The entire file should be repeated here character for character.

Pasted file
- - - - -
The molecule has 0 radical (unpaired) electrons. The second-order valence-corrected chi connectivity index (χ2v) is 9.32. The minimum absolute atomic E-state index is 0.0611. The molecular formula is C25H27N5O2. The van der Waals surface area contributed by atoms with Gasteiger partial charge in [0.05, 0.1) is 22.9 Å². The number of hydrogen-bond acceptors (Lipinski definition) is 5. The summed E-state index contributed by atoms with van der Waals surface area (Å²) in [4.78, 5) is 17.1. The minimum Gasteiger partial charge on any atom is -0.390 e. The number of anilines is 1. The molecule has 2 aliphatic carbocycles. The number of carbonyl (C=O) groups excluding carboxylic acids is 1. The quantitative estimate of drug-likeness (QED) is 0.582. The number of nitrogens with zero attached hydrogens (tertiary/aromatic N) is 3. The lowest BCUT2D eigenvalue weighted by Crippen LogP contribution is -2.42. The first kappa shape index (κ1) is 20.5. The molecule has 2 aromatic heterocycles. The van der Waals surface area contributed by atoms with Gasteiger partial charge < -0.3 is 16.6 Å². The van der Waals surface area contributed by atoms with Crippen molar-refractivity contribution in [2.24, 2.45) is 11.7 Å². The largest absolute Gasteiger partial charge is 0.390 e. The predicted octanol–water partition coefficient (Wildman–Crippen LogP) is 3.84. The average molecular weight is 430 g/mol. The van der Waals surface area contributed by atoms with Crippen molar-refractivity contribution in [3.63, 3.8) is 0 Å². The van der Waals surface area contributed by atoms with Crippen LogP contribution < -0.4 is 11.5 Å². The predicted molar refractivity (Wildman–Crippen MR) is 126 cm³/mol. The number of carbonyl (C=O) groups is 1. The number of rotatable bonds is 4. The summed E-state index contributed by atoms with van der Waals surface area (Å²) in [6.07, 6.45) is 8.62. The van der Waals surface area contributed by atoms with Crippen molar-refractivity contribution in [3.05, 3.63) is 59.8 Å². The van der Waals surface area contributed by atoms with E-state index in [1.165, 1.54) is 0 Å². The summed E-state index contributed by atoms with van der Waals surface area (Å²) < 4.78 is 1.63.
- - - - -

The molecule has 0 radical (unpaired) electrons. The second-order valence-corrected chi connectivity index (χ2v) is 9.32. The minimum absolute atomic E-state index is 0.0611. The molecular formula is C25H27N5O2. The van der Waals surface area contributed by atoms with Gasteiger partial charge in [0.05, 0.1) is 22.9 Å². The number of hydrogen-bond acceptors (Lipinski definition) is 5. The summed E-state index contributed by atoms with van der Waals surface area (Å²) in [4.78, 5) is 17.1. The minimum Gasteiger partial charge on any atom is -0.390 e. The number of anilines is 1. The molecule has 2 aliphatic carbocycles. The number of carbonyl (C=O) groups excluding carboxylic acids is 1. The quantitative estimate of drug-likeness (QED) is 0.582. The number of nitrogens with zero attached hydrogens (tertiary/aromatic N) is 3. The lowest BCUT2D eigenvalue weighted by Crippen LogP contribution is -2.42. The first kappa shape index (κ1) is 20.5. The molecule has 2 aromatic heterocycles. The van der Waals surface area contributed by atoms with Gasteiger partial charge < -0.3 is 16.6 Å². The van der Waals surface area contributed by atoms with Crippen molar-refractivity contribution in [2.24, 2.45) is 11.7 Å². The largest absolute Gasteiger partial charge is 0.390 e. The predicted octanol–water partition coefficient (Wildman–Crippen LogP) is 3.84. The average molecular weight is 430 g/mol. The van der Waals surface area contributed by atoms with Crippen molar-refractivity contribution in [3.63, 3.8) is 0 Å². The van der Waals surface area contributed by atoms with Crippen LogP contribution < -0.4 is 11.5 Å². The predicted molar refractivity (Wildman–Crippen MR) is 126 cm³/mol. The number of carbonyl (C=O) groups is 1. The number of rotatable bonds is 4. The summed E-state index contributed by atoms with van der Waals surface area (Å²) in [6.07, 6.45) is 8.62. The van der Waals surface area contributed by atoms with Crippen molar-refractivity contribution in [3.05, 3.63) is 59.8 Å². The van der Waals surface area contributed by atoms with E-state index in [1.165, 1.54) is 0 Å². The summed E-state index contributed by atoms with van der Waals surface area (Å²) < 4.78 is 1.63.